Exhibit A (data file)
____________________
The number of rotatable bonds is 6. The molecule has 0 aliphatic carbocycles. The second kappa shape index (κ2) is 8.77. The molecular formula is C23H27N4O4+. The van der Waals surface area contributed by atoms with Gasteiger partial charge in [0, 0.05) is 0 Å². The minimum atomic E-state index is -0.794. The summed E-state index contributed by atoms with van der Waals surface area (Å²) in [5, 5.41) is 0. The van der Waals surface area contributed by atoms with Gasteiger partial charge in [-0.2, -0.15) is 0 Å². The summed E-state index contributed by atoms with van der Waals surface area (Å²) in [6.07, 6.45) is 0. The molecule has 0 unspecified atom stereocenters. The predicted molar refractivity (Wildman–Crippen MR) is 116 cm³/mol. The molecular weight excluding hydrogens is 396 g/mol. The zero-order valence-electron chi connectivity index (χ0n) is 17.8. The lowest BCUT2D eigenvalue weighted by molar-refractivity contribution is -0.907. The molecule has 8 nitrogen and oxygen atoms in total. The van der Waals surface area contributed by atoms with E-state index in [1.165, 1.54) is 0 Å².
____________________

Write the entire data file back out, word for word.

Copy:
The number of rotatable bonds is 6. The molecule has 0 aliphatic carbocycles. The second kappa shape index (κ2) is 8.77. The molecular formula is C23H27N4O4+. The van der Waals surface area contributed by atoms with Gasteiger partial charge in [0, 0.05) is 0 Å². The minimum atomic E-state index is -0.794. The summed E-state index contributed by atoms with van der Waals surface area (Å²) in [5, 5.41) is 0. The van der Waals surface area contributed by atoms with Gasteiger partial charge in [-0.2, -0.15) is 0 Å². The summed E-state index contributed by atoms with van der Waals surface area (Å²) in [6.07, 6.45) is 0. The molecule has 0 unspecified atom stereocenters. The predicted molar refractivity (Wildman–Crippen MR) is 116 cm³/mol. The molecular weight excluding hydrogens is 396 g/mol. The zero-order valence-electron chi connectivity index (χ0n) is 17.8. The lowest BCUT2D eigenvalue weighted by molar-refractivity contribution is -0.907. The molecule has 8 nitrogen and oxygen atoms in total. The van der Waals surface area contributed by atoms with E-state index in [1.165, 1.54) is 0 Å².